This focus comes through in IE/AIM’s activism, which imitates common actions carried out by GI, such as banner drops, helping exclusively white homeless people and leafleting and engaging in “open dialogue” events on university campuses. At a deeper level, IE/AIMâ€™s activism consciously follows the identitarian “metapolitical” strategy: the shifting of accepted topics, terms, and positions of public discussion in order to create a social and political environment more open and potentially accepting of identitarian ideology. It comes from a belief that societal acceptance is required before electoral and policy support can be successful. Like GI’s efforts to mainstream discussions around “protecting” Europeans from multiculturalism and immigration, IE/AIM site claims at the time of writing that they bring attention to the need to preserve “America’s historical demographics in the face of mass immigration”.
In addition to smaller groups increasingly relying on identitarian themes – such as the Toronto-based Students for Western Civilization and the Quebecois group Atalante Québec – Canada is home to what appears to be the first North American branch of GI, though its affiliation to GI is somewhat ambiguous. Though their Facebook page appeared in 2012, their website states:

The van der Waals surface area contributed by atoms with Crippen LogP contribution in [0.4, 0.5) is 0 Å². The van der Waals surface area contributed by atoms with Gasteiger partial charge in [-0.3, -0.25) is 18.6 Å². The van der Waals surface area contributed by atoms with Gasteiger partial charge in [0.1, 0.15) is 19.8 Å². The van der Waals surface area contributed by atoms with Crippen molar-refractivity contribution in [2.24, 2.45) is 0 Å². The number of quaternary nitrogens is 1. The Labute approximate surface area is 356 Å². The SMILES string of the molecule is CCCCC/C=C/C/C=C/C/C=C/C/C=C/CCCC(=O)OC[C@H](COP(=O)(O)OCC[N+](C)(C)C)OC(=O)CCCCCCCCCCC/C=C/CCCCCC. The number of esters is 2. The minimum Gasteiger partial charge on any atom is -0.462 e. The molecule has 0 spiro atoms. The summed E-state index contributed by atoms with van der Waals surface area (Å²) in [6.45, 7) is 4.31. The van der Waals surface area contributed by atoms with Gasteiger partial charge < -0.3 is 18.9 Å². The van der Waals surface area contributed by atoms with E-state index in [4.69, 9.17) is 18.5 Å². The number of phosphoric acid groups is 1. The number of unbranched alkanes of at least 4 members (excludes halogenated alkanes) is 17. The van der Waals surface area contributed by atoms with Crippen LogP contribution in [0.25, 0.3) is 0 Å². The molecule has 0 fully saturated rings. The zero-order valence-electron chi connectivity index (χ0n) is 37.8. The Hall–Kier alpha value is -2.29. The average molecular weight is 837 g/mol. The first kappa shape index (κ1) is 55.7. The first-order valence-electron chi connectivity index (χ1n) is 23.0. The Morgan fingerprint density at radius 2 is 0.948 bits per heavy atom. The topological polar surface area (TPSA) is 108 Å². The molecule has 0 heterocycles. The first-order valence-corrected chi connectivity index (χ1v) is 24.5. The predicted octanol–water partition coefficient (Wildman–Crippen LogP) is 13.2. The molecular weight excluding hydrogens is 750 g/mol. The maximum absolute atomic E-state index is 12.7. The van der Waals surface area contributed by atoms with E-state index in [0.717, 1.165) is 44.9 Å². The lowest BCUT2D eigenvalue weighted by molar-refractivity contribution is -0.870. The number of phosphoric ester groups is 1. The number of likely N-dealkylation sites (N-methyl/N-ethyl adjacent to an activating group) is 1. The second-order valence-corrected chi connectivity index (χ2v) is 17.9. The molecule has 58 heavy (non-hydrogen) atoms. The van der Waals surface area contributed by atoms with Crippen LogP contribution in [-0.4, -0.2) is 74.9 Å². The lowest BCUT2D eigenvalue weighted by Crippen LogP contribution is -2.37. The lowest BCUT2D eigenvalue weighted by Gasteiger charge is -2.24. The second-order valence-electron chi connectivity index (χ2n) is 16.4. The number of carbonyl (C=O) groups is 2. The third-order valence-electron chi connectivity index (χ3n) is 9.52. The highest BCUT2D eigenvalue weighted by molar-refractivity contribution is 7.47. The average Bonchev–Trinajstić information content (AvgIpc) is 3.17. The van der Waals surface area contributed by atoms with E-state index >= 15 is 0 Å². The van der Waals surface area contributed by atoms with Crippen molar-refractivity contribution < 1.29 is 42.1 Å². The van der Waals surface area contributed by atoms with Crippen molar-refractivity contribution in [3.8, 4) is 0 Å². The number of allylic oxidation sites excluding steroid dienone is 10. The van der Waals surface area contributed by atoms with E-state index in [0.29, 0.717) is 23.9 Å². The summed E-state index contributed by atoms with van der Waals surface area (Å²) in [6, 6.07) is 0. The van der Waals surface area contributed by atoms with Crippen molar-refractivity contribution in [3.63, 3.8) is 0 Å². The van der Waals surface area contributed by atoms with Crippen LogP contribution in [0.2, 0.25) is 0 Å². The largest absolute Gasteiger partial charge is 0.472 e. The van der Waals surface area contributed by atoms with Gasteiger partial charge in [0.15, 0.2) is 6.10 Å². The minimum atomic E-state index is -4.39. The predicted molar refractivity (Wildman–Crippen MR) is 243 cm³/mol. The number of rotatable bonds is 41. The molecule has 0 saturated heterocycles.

ID Canada started off as Generation Identity – Canada back in December of 2014. As of August 2017, the organization came under new leadership. The new leadership team came to the quick realization that while the vast majority of our core Canadian tenets come from Europe, this organization needed its own unique Canadian brand. On January 1st, 2018, we officially re-branded as ID Canada.